Death sentence


August 15, 2022

The death penalty, or capital punishment, is a penalty provided by law consisting in executing a person who has been found guilty of a misdemeanor qualified as a “capital crime”. The sentence is pronounced by the judiciary after a trial. In the absence of a trial, or in cases where it is not carried out by a recognized institution, we speak of summary execution, an act of revenge or private justice. The death penalty is variously considered according to times and geographical regions. Among the 197 countries of the world, the death penalty is provided for in the texts of the laws of 82 countries, and 23 of them carried out executions in 2014. In 2022, 141 countries are abolitionist, including 109 for all crimes . The death penalty is a sanction recognized although condemned by international institutions such as the United Nations (UN) or the European Court of Human Rights. Abolitionist states are now in the majority (141), but they represent only a minority of the world's population. Among the industrialized democracies, only 3 practice it: the United States (27 States out of 50), Japan and Taiwan. At the international level, on December 18, 2007, the UN General Assembly adopted resolution 62/149 calling for a moratorium on executions worldwide. This resolution (like the other resolutions of the UN General Assembly) is not binding but can be seen as a sign that the majority of States wish to challenge the death penalty. However, eight of the ten most populous countries voted against the resolution. It was renewed in 2014.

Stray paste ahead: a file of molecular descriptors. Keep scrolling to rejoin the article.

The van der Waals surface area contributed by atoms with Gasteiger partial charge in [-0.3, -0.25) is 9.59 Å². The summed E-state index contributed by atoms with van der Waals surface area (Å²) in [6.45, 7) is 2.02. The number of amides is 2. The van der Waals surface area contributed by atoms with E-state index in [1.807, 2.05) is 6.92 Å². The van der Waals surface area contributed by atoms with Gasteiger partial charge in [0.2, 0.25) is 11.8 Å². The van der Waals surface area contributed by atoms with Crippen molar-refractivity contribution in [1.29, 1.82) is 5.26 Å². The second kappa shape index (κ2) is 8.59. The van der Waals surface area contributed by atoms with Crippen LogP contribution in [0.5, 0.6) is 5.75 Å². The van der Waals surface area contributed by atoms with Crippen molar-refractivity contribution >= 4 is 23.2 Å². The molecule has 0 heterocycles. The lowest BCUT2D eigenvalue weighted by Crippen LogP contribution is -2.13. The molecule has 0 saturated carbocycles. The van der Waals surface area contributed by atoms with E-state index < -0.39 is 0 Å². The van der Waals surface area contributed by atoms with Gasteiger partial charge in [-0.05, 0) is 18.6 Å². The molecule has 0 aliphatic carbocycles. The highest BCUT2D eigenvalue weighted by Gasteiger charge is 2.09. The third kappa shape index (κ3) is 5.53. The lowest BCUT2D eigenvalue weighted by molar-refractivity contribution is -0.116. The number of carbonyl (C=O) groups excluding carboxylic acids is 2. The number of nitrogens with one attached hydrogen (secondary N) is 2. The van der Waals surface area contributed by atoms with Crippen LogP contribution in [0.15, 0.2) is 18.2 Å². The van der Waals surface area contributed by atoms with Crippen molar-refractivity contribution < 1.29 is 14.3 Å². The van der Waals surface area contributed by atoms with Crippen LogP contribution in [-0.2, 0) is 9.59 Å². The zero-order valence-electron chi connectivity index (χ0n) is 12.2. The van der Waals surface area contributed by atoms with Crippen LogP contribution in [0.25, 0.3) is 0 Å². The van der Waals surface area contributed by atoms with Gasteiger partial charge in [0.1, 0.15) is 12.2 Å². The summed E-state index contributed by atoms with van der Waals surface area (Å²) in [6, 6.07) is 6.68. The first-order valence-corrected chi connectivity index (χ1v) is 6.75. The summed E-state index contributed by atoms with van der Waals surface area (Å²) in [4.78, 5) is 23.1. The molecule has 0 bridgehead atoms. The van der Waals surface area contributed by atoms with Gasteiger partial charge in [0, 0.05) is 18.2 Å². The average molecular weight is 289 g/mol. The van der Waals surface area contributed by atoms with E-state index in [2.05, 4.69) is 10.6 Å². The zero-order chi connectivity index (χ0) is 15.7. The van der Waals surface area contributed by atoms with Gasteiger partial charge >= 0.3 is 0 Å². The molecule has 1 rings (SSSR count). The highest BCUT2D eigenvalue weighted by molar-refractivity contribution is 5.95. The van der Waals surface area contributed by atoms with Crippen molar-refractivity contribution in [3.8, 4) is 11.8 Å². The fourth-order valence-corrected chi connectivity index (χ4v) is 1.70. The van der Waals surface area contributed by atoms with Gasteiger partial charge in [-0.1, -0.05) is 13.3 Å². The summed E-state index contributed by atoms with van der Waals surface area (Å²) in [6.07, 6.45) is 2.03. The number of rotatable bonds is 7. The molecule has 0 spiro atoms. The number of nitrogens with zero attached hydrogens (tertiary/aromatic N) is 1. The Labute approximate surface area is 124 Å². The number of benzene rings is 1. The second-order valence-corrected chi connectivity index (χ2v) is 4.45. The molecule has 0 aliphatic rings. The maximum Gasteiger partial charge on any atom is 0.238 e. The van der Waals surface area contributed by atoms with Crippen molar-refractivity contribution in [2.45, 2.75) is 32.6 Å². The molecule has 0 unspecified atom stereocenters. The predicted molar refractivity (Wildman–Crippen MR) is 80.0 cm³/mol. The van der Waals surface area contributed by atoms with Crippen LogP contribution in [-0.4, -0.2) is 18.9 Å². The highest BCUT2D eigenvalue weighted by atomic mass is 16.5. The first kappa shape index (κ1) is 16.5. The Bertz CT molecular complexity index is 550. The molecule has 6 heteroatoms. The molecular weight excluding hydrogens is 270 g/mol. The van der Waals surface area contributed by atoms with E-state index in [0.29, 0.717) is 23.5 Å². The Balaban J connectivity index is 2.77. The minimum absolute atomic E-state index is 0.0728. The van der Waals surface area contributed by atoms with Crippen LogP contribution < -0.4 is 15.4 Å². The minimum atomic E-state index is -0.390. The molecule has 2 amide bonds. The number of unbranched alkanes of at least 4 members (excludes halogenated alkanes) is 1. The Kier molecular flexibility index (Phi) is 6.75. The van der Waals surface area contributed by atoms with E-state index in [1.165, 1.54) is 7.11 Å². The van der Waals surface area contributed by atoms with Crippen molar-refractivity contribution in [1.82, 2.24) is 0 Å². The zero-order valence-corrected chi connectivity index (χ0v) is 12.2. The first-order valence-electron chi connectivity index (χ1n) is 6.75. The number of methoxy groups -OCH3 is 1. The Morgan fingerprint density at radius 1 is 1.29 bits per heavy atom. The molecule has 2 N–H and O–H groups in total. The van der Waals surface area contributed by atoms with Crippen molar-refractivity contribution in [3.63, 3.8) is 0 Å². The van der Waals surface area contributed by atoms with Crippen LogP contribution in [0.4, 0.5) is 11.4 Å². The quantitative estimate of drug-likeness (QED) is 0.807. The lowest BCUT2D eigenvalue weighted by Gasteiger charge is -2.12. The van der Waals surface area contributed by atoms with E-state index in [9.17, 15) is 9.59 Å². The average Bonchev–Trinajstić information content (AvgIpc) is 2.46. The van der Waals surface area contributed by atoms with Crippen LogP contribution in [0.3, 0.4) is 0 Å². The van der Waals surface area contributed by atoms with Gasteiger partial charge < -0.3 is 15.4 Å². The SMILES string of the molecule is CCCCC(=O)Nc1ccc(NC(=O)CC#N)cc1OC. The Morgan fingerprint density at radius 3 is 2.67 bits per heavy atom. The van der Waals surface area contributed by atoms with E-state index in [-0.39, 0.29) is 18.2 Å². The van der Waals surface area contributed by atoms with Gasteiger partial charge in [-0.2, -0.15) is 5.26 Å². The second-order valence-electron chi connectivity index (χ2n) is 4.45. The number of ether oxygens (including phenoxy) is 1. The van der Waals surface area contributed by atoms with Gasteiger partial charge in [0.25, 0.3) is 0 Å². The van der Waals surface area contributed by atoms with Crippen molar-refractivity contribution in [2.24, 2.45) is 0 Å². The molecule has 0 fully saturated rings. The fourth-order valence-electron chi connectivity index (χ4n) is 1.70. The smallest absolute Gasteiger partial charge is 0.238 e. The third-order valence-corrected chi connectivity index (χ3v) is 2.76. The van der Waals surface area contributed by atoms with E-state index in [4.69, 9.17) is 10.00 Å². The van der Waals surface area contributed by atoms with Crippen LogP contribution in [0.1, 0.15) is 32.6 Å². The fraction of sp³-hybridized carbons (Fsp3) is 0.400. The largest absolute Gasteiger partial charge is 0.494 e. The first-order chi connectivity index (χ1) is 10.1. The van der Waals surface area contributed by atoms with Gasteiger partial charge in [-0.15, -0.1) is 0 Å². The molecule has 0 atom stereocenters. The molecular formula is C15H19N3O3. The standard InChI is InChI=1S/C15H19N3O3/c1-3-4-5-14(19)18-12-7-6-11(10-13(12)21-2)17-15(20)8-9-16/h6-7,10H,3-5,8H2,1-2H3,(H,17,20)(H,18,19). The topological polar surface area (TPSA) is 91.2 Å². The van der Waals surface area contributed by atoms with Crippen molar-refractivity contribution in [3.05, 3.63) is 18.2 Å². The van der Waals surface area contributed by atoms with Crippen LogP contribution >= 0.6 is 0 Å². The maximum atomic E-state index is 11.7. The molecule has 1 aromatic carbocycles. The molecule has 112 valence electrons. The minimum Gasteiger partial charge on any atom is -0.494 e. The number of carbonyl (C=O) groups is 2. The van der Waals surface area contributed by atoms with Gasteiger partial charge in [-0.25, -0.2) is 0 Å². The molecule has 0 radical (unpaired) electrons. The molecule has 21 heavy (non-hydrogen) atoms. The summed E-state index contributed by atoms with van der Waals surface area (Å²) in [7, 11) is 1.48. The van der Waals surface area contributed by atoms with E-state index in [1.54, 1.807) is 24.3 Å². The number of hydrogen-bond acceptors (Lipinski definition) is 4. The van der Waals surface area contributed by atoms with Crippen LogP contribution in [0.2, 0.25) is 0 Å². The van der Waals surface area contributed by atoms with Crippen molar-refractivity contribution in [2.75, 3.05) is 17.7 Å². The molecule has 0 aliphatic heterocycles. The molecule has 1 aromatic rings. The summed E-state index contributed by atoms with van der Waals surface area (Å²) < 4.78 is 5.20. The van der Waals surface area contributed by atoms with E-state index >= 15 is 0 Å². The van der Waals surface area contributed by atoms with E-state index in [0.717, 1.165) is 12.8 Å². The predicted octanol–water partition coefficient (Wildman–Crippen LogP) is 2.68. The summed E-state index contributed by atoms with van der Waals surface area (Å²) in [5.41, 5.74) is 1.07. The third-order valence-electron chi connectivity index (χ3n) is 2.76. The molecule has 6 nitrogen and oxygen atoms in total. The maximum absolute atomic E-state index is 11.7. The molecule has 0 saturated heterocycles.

The death penalty is one of the first penal sanctions. It is present in the oldest legal texts such as the Code of Hammurabi. It represents the "keystone of repressive systems until the 18th century" and remained a common law until the beginning of the 19th century when the abolitionist movement began to gain momentum. Traces of legal texts on the death penalty have been found in many civilizations throughout history. Mesopotamians, ancient Greeks, Romans and medieval societies applied the death penalty. A universally recognized and applied sanction, it was called into question from the 19th century, then abolished in the majority of countries in the world. But in the 21st century, the death penalty persists in many countries and still receives a lot of support. Historians agree on the origin of the death penalty. This represents the punishment of the group towards an individual who does not respect the rules of life of his community. Its original role is essentially deterrence and putting out of harm's way, at a time when the prison system is not developed. The death penalty is a criminal sanction. The accused is condemned because of the non-respect of a rule of law of which he was convinced. This pain stems from the group's need for organization. Before the birth of law and of the justice-institution, we cannot speak of the death penalty. In these primitive or current societies, not knowing the rule of law, a death sentence can be considered at best as a summary execution or simply as an act of revenge or private justice. We can therefore consider that the origin of the death penalty is the construction of the State itself. The French word potence also comes from the Latin potentia, which means "power" in the political sense of the term. In ancient Mesopotamia around 1730 BC. J.-C., the Code of Hammurabi, the most famous text of the period, promotes the death penalty according to the causal principle of “talion law”. Thus, an architect who would have made a house, which would have collapsed on its occupants, thus causing